Focus: The dollar, emerging markets, commodity prices and debt

The dollar continued its decline during the week reaching the lowest level since April 2018, reflecting the risk-on sentiment based on the hopes of a vaccine in 2021. (Shutterstock)
The dollar continued its decline during the week reaching the lowest level since April 2018, reflecting the risk-on sentiment based on the hopes of a vaccine in 2021. (Shutterstock)
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Updated 05 December 2020

Focus: The dollar, emerging markets, commodity prices and debt

The dollar continued its decline during the week reaching the lowest level since April 2018, reflecting the risk-on sentiment based on the hopes of a vaccine in 2021. (Shutterstock)

The week that was: 

The two big stories of the week were vaccines and an OPEC+ compromise on tapering production cuts.

The UK approved the Pfizer/BioNTech vaccine and will receive the first shipment by mid-December. Healthcare workers, care home residents and the elderly will be vaccinated first. Stock markets across the globe rallied on the news, with the S&P 500 reaching new highs.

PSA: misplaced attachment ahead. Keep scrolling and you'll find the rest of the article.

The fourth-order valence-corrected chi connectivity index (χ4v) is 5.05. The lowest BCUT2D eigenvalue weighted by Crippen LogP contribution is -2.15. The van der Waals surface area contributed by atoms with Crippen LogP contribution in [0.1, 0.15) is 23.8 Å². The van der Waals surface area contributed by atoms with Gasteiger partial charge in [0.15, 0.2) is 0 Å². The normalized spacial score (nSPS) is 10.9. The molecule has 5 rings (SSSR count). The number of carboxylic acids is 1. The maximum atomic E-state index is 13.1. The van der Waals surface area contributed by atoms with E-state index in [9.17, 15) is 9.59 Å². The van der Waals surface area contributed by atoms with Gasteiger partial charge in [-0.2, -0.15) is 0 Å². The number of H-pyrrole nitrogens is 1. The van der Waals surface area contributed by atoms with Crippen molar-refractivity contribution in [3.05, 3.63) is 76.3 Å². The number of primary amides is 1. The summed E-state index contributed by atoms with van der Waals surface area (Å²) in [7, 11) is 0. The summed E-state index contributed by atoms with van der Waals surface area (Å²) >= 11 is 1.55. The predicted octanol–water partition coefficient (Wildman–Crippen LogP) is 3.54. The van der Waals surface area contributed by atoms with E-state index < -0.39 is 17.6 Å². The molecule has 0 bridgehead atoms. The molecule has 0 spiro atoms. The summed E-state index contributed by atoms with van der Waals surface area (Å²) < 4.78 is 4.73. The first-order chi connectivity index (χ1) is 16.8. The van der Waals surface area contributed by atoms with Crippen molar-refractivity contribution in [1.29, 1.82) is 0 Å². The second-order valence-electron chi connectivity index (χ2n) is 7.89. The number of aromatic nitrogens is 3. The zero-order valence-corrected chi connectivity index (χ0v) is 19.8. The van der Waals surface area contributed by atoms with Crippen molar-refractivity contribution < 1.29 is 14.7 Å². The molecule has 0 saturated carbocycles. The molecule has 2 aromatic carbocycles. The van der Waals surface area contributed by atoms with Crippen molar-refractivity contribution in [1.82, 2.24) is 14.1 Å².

The optimism may be overdone in the long run, because COVID-19 cases west of Suez are still high (at all time highs in the US). Germany extended its mini lockdown through Jan. 10. Pfizer also had to lower the production of vaccines from 100 million doses to 50 million in 2020 on account of issues with ramping up the raw materials' supply chain. The company will produce a billion doses in 2021. The latest development dampened the mood in the equity market.

OPEC+ held tense meetings on whether to extend the current 7.7 million barrels per day (bpd) into next year or taper to 5.8 million bpd as of Jan. 1. News on vaccines and strong demand east of Suez had led to a four-week oil price rally ending Friday last week, rendering consensus elusive and leading to a falling oil price. 

On Thursday the 23 countries decided to taper cuts by 500,000 bpd to 7.2 million bpd on Jan. 1 and review the situation on a monthly basis. 

Saudi Energy Minister Prince Abdulaziz bin Salman said the grouping would watch markets closely and tweak cuts according to developments. The decision was well-received by markets, with Brent climbing by more than 2 percent.

Fed chairman Jerome Powell and US Treasury Secretary Steve Mnuchin testified before Congress. Powell again emphasized the importance of keeping the stimulus going and assuring law makers that the Fed would keep interest rates at current levels for the foreseeable future.

Initial jobless claims for the week of Nov. 28 came in at 712,000, down 75,000 from the preceding week and representing the first decline in three weeks. The Labor Department reported November non farm payrolls up by 245,000 and the unemployment rate as 6.7 percent, down 0.2 percent. While this was good news, non farm payrolls came in 215,000 lower than a Bloomberg survey among economists had predicted.